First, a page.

View Full Version : Can one freeze homemade biscuit dough?
08-18-2003, 02:25 PM
I've got such a craving for biscuits upon me, and I was going to make maybe some blackened tofu, and the Stewed Okra with Corn from the CL Best of the Best cookbook... and some biscuits.
Except there's only the two of us, and there is just nothing that loses its first fine freshness by the next day like a biscuit... and when you're using a light recipe that only has say, a tablespoon of butter to begin with, it's SO very hard to cut it down to a mere two or four servings (s'pose I COULD toast a couple for breakfast). Sigh.
I thought of making a whole recipe, and slicing them up, then freezing most of them and just baking them here and there. Has anybody tried this? Seems like it SHOULD work -- but I am often surprised by the distance between hypothesis and practice in the kitchen!
08-18-2003, 02:31 PM
I worry that the baking powder will do all of its acting, and the frozen biscuits won't rise when you bake them. But I guess that is the point of baking powder: one action in the presence of liquid, and then a second action when the temperature rises. Or something like that. So maybe. They'd be flakey, for sure, since the dough would be so cold.
08-18-2003, 02:38 PM
I did a little poking around on the net, and found this...
Freeze Raw Dough
Roll out and cut your biscuits the way you like them.
Sprinkle the tops with flour (the bottoms should already
have flour on them). Layer them as above, with waxed paper
in between each, and place in a freezer bag or plastic
container, label, seal, and freeze. These need to be used
in 2-4 weeks. To bake, place on a baking sheet, without
thawing, and bake at 400 degrees for 20- 25 minutes, or
until golden brown.
08-19-2003, 09:40 AM
thank you! ended up no biscuits yesterday, as I came home and A. had made dinner for us!
maybe biscuits tonight. Or maybe Greek Chicken with Feta and Olives, since A. is making a dog door at his buddy's mom's house and won't be home.
It's like that bit of Alice in Wonderland, only with biscuits. "Jam yesterday, jam tomorrow, but never jam today."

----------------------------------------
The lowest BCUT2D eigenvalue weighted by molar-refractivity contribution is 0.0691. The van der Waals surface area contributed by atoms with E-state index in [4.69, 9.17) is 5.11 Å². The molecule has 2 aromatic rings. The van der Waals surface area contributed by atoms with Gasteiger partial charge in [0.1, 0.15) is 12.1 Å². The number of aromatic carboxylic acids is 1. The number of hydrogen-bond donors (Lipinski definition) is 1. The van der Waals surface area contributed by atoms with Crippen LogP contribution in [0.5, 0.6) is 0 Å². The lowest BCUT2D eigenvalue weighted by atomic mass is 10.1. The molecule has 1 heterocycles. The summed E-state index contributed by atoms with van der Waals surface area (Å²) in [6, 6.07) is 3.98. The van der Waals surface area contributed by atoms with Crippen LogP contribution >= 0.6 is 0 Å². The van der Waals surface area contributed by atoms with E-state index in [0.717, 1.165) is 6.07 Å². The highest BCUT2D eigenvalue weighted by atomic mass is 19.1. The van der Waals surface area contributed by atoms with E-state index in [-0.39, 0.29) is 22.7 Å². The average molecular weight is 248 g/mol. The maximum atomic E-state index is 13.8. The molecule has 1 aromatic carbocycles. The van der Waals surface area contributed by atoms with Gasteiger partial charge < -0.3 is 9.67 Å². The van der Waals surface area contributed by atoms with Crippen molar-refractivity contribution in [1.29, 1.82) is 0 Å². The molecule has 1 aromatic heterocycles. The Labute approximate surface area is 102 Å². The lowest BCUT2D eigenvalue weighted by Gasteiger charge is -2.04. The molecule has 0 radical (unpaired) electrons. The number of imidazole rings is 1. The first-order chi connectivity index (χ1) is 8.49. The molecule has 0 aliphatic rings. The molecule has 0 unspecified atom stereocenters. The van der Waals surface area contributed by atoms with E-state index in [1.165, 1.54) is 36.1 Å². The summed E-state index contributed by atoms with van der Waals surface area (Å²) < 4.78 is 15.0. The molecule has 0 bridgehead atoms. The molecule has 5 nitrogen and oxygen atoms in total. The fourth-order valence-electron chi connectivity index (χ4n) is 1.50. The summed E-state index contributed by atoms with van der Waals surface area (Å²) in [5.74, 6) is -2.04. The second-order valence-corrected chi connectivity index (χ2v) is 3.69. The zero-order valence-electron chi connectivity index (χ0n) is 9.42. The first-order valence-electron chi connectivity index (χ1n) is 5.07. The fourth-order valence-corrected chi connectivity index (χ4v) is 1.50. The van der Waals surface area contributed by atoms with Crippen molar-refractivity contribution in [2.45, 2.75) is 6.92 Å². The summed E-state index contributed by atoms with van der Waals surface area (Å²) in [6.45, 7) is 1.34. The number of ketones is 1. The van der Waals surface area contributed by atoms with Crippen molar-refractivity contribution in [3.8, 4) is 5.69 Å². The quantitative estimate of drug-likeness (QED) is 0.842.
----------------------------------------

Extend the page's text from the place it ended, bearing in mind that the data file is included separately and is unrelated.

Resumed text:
08-20-2003, 01:30 PM
I have a biscuit recipe that makes about 2 dozen biscuits, unhealthy as all get out, lots of butter, but it makes those flakey layer biscuits that you can get in a can from Pillsbury. I freeze them on a cookie sheet, then put in a zip lock baggie after they're frozen. When I want some I just take them out and bake them as usual. They might be a little less high than the originals but not much. And I also make Martha Stewart's Peach Cobbler recipe, but I mix up the peaches, and leave them in the fridge for about 3 days while taking out few spoonfuls, putting them into individual serving ramekins and topping with a one of the biscuits from the same recipe that I've made and frozen. I bake pretty much as usual, I think it's 375º for 30-35 minutes and if the ramekins are small I bake them for about 25 minutes. They are delicous and the biscuits are light and raise really high.
08-20-2003, 01:36 PM
Can you post that biscuit recipe? I love those flaky Pillsbury ones:o
08-20-2003, 01:42 PM
I warned that these are not light, far from it. And I think one reason that they're so flakey is that I'm impatient and never cut the butter in as well as they say to. I think it's because it leaves bigger chunks of butter in the dough.
Salli's Buttermilk Biscuits
Makes about 3 dozen biscuits
3 cups unbleached all-purpose flour, plus more for dusting
4 teaspoons baking powder
1/2 teaspoon baking soda
1 teaspoon salt
10 tablespoons unsalted butter, chilled and cut into pieces, plus 8 tablespoons unsalted butter (1 stick), melted, for brushing tops
1 cup plus 2 tablespoons buttermilk
1. Preheat oven to 425°. Line two baking sheets with Silpats or parchment paper.
2. In a large bowl, sift together the flour, baking powder, baking soda, and salt.
3. Using a pastry cutter, two knives, or your fingertips, blend in the 10 tablespoons chilled butter pieces until the mixture resembles coarse meal. Stir in the buttermilk, and mix until dough holds together. Turn dough out onto a lightly floured surface, and knead briefly until smooth. Roll out the dough to a 1/2-inch thickness, and cut into rounds using a 2-inch biscuit cutter.
4. Place biscuits on prepared baking sheet. ***** the tops with a fork, and brush with the melted butter. Bake until just lightly golden, 12 to 15 minutes. Transfer biscuits to a wire rack to cool.
08-20-2003, 01:47 PM
Thanks for the biscuit recipe. I will save this for the next time we are looking for a breakfast indulgence. Some things are just better in their full-fat form, and IMO biscuits are one of them!
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